Abandoned farms in Brighton

Abandoned farms in Brighton

Photos: January 17th – January 24th, 2017

In keeping with our abandoned farms series, today we look at the ruined farmhouses adjacent to Buckland Town Park on the old Gonsenhauser property.

The farms  — one still having a partial sign indicating its last inhabitants, the Groos family — cast a stark contrast to the rest of manicured Brighton.  Eerily set on Westfall Road, they might be the last abandoned structures in Brighton.  The ruins include two silos, two abandoned homes, and other dilapidated buildings and sheds.

max g

This photo appeared in The Times Union in 1967 under the headline “600 Acres Up for Sale.” The article stated that “Brighton cattle baron Max Gonsenhauser, who owns the largest single block of property in Brighton, today declared he was ‘cutting down’ on his cattle business and indicated 600 acres of property is for sale. Gonsenhauser, who began farming in Brighton on borrowed money and on a rented farm after fleeing Nazi Germany in 1938, sold 228 of his finest milk cows from a Victor farm in 1964 after he suffered a heart attack.” from Historic Brighton News

And, yes, they are haunted.

entrance

 

diatanceGroos letters

in the mist

tire

mist far

ruin

silo

pussy

brambles

PITCH FORK
silop 2
tree snow

red in snow

BACK SHED

NO TRES

UPDATE: On May 17th, 2020, I revisited this spooky specter of Brighton.

At first, all seemed placid.

5/17/20

Still placid as I approached the rear of the old barn.

We think of Brighton as a leafy town, peopled with conventional citizens typical of the 2020s, i.e. holding unimaginative conceptions of the supernatural. But I learned Brighton is also home to a clan or tribe who live on different metaphysical planes.

Our fellow citizens also enjoy a nearby cabin.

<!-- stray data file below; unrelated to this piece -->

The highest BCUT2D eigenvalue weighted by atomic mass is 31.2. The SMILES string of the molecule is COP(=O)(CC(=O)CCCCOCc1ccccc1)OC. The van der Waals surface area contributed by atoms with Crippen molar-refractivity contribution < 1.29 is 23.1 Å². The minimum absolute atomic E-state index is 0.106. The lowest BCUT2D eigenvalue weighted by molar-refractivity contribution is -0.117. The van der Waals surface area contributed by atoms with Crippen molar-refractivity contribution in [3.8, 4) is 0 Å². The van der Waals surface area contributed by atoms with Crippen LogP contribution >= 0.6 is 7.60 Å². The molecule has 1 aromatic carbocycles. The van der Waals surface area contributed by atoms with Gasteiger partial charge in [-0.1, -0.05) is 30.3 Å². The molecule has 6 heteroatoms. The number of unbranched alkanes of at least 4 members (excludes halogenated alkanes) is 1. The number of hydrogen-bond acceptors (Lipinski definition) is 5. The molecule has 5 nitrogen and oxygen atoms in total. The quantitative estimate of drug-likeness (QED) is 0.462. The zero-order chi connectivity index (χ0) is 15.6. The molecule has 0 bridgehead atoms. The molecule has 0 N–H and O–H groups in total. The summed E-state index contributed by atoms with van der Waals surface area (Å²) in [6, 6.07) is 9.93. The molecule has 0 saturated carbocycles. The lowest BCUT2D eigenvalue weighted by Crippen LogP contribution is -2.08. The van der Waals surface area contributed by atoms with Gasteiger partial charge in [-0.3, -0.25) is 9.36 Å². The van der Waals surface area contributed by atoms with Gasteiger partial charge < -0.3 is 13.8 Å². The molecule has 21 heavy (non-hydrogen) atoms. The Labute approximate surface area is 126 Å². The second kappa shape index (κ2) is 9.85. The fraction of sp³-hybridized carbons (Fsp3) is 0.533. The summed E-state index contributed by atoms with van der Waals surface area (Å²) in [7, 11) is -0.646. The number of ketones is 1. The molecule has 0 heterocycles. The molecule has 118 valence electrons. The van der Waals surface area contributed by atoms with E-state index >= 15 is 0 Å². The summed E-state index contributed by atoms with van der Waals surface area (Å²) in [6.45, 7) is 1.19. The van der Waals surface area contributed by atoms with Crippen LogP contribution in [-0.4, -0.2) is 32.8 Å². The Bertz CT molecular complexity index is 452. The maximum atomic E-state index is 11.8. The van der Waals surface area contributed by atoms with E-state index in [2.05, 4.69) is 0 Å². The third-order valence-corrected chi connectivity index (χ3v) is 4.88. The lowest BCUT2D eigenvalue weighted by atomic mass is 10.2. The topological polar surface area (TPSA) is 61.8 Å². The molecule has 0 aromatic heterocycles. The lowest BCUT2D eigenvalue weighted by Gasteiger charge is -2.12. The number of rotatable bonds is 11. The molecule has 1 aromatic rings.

The reading material of our otherworldly neighbors confirmed my expectations.  Our spectral superiors see us as mindless, one-dimensional thinkers

 

SEE ALSO

Abandoned Farm: A Gallery of Photographs by George Payne

Do the troubled spirits of John and Irene walk the Brickyard Trail? Probably not. At the Brighton Library, Matt Bashore unveils the twists and turns of the crime and punishment

Visiting a Talker haunt: the Brickyard Trail with Leslie Frances and Audrey

About The Author

dkramer3@naz.edu

Welcome to Talker of the Town! My name is David Kramer. I have a Ph.D in English and teach at Keuka College. I am a former and still active Fellow at the Nazareth College Center for Public History. Over the years, I have taught at Monroe Community College, the Rochester Institute of Technology and St. John Fisher College. I have published numerous Guest Essays, Letters, Book Reviews and Opinion pieces in The New York Times, Rochester Democrat and Chronicle, the Buffalo News, the Rochester Patriot, the Providence Journal, the Providence Business News, the Brown Alumni Magazine, the New London Day, the Boston Herald, the Messenger Post Newspapers, the Wedge, the Empty Closet, and the CITY.  My poetry appears in The Criterion: An International Journal in English and Rundenalia and my academic writing in War, Literature and the Arts and Twentieth Century Literary Criticism. Starting in February 2013, I wrote for three Democratic and Chronicle  blogs, "Make City Schools Better," "Unite Rochester," and the "Editorial Board." When my tenure at the D & C  ended, I wanted to continue conversations first begun there. And start new ones.  So we created this new space, Talker of the Town, where all are are invited to join. I don’t like to say these posts are “mine.” Very few of them are the sole product of my sometimes overheated imagination. Instead, I call them partnerships and collaborations. Or as they say in education, “peer group work.” Talker of the Town might better be Talkers of the Town. The blog won’t thrive without your leads, text, pictures, ideas, facebook shares, tweets, comments and criticisms.

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